In round 13, a then 19-year-old Carey took 8 marks, had 22 disposals and kicked 7 goals in a big win over Sydney. The 1991 season started very promisingly for Carey and after nine rounds he was averaging 7 marks, 16 disposals and 2.4 goals.
Kicking two first quarter goals, before an injury to his right shoulder forced him to sit out the rest of that game and the next eight. Early in 1992 Carey considered leaving North Melbourne and returning to Adelaide due to internal unrest within the leadership of the club.
He was convinced to stay by the coaching staff and, in the latter half of the season, Carey began to show signs that he was destined for greatness. In the second half of 1992 Carey would put a string of outstanding performances to close the season out.
By season's end Carey was dominating Center Half Forward like no one else in the league, his play trademarked by big marks and long goals. Captaincy: 1993–2001 Edit As captain, Carey led North Melbourne to the finals for eight consecutive years from 1993 to 2000.
He won three further clubs best and fairest, was a five-time club leading goal kicker, All Australian center half forward seven times, including four times as captain and once as vice-captain, and he was named MVP by the AFL Players Association twice, in 1995 and 1998. Believe his on field arrogance and backchat to umpires were the primary reason he never claimed the game's highest individual honor.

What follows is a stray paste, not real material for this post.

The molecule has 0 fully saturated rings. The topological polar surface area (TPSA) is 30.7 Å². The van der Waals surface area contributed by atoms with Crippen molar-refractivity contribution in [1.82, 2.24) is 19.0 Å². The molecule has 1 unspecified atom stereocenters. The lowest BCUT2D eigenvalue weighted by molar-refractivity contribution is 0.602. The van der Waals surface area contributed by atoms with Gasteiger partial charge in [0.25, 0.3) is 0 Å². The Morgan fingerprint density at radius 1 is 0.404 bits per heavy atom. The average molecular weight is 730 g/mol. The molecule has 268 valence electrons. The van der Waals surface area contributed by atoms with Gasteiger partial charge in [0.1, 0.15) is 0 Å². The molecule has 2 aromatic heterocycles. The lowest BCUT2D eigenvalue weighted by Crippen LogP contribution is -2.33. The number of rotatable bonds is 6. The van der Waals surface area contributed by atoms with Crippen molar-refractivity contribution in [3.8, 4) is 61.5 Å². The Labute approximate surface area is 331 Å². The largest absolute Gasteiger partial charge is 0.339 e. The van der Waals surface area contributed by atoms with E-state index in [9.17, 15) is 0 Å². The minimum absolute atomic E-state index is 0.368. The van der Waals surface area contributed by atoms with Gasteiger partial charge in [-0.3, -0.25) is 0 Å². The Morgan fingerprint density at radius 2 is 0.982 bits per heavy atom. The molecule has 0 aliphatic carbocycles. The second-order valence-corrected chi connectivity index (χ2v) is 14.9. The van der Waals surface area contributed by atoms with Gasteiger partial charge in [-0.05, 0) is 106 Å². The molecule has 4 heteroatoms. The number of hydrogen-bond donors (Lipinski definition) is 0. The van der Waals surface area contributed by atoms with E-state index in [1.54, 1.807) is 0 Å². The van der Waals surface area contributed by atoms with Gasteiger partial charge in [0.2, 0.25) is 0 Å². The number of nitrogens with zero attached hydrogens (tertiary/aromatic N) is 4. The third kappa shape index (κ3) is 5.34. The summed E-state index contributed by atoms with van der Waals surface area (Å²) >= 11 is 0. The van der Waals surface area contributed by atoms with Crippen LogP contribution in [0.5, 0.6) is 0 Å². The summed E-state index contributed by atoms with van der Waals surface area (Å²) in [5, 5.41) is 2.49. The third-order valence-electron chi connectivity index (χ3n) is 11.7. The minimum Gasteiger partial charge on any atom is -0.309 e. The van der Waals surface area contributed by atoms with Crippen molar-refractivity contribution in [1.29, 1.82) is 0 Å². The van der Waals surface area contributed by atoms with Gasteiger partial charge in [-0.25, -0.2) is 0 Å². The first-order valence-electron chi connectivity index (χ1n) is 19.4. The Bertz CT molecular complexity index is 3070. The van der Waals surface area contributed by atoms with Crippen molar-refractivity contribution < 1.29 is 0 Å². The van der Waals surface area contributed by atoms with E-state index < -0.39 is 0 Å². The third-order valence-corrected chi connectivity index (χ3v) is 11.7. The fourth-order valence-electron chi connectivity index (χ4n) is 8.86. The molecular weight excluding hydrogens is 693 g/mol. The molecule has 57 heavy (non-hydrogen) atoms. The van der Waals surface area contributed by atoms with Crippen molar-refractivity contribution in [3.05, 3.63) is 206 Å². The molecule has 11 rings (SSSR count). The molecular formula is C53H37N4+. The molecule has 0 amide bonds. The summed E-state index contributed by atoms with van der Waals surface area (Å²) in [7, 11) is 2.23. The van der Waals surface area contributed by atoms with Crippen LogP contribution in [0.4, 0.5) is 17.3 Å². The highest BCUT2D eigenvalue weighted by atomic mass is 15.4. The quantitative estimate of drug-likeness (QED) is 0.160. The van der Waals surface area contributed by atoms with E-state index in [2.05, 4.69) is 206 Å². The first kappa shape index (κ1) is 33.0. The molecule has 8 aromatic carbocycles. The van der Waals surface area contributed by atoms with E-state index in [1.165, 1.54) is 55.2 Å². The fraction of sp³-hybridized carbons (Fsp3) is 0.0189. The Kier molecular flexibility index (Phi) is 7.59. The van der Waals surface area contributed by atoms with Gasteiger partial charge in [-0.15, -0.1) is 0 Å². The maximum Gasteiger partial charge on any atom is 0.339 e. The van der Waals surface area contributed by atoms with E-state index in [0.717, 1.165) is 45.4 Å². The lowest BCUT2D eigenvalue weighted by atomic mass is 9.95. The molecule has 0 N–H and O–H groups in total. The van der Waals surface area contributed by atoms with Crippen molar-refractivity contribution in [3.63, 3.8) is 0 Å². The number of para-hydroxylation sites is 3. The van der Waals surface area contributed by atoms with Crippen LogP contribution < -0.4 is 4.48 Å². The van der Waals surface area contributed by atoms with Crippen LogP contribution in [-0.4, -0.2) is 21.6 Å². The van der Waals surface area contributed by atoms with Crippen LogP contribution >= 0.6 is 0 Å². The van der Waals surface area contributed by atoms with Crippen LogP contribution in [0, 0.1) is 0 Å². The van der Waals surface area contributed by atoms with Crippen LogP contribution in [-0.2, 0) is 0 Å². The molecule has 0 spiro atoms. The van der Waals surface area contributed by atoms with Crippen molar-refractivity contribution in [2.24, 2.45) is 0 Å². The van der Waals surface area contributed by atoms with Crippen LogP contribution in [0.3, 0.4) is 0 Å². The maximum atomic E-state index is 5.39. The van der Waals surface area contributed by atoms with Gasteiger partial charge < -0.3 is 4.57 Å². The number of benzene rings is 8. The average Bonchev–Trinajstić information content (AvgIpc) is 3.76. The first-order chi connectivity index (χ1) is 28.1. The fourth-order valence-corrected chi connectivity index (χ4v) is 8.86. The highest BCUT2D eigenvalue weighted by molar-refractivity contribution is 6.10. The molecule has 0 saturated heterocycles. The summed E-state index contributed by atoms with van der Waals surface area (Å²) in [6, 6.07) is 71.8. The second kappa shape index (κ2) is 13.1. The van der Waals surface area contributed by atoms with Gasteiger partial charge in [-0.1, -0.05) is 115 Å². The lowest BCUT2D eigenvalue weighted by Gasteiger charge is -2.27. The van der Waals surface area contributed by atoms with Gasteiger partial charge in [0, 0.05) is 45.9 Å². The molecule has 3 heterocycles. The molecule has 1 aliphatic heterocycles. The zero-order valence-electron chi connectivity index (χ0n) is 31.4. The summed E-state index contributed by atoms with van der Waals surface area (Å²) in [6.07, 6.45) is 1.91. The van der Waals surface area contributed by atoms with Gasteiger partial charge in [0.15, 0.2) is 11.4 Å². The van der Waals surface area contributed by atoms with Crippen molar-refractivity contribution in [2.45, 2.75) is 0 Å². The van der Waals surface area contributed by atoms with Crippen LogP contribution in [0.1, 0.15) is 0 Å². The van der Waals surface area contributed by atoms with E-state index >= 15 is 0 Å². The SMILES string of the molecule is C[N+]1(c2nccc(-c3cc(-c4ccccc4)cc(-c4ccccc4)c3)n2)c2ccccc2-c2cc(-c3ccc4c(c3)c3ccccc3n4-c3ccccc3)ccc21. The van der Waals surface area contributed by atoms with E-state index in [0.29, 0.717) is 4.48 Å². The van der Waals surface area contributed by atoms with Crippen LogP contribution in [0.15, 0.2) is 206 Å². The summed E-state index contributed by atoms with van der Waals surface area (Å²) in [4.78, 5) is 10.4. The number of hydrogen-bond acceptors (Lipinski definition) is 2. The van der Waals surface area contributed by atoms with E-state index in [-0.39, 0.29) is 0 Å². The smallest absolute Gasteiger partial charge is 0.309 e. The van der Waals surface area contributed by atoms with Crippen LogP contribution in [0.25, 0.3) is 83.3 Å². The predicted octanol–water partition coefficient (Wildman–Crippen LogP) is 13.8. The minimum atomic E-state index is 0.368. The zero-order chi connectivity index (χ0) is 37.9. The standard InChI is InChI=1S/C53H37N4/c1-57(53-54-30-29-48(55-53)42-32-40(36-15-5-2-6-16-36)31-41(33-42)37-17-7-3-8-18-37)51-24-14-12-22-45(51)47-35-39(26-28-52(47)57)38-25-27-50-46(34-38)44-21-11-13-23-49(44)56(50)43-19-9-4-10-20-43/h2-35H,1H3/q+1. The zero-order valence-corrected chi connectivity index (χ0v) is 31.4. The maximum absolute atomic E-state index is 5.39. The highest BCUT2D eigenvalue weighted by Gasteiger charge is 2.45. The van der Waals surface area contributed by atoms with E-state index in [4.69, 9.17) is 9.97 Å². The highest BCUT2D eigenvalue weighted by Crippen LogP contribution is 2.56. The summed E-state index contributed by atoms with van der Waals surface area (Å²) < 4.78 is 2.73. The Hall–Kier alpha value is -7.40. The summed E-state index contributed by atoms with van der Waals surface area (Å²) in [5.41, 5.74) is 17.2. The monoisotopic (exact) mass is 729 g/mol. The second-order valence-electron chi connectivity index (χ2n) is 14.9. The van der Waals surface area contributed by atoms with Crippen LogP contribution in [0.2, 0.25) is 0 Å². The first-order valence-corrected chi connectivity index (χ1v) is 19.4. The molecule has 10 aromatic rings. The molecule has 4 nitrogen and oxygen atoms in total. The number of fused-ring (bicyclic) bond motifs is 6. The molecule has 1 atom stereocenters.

At the end of the season, Carey became the youngest ever All-Australian captain at 22 years of age and finished third in the Brownlow Medal count, after being outright favorite to take out the prestigious award. Carey then kicked the goal to seal the win during extra time and earn North Melbourne a week break before the preliminary final.
After leading North Melbourne to the An sett Cup Premiership in the pre-season, Carey's reputation as the game's number one player continued to grow early in 1995. He kicked 18 goals in North's four pre-season games and was the dominant player on the ground on each occasion.
By Djokovic in the Semi-final and then full back of the century Stephen Silvan in the Preliminary Final, where North Melbourne went down to eventual Premiers Carlton. Including the grand final against Sydney, where he was runner-up to Glenn Archer in the Norm Smith Medal voting.
Midway during the 1996 season, Carey has talked about a conversation he had with coach Dennis Pagan, in which he suggested to Carey that he thought he could get more out of himself, and talked about other talented players of the past who didn't quite reach their potential, he hoped he doesn't end up with any regrets. Upon his return in round 13, he spent much of the remainder of the home and away season at center halfback.
As North entered the finals campaign, Carey assumed his customary center half forward position and re-established himself as the game's pre-eminent player It was a performance that Mike Sheehan named Carey's best in the book The Australian Game of Football, released in 2008.
Prior to round one of the 1998 season, Carey kicked six-second half goals in the An sett Cup Grand Final against St Kinda, earning himself the Michael Tuck Medal as the best on ground in the pre-season grand final and issuing an ominous warning The best form of his career in 1998 as he led North Melbourne on a club record 11-game winning streak.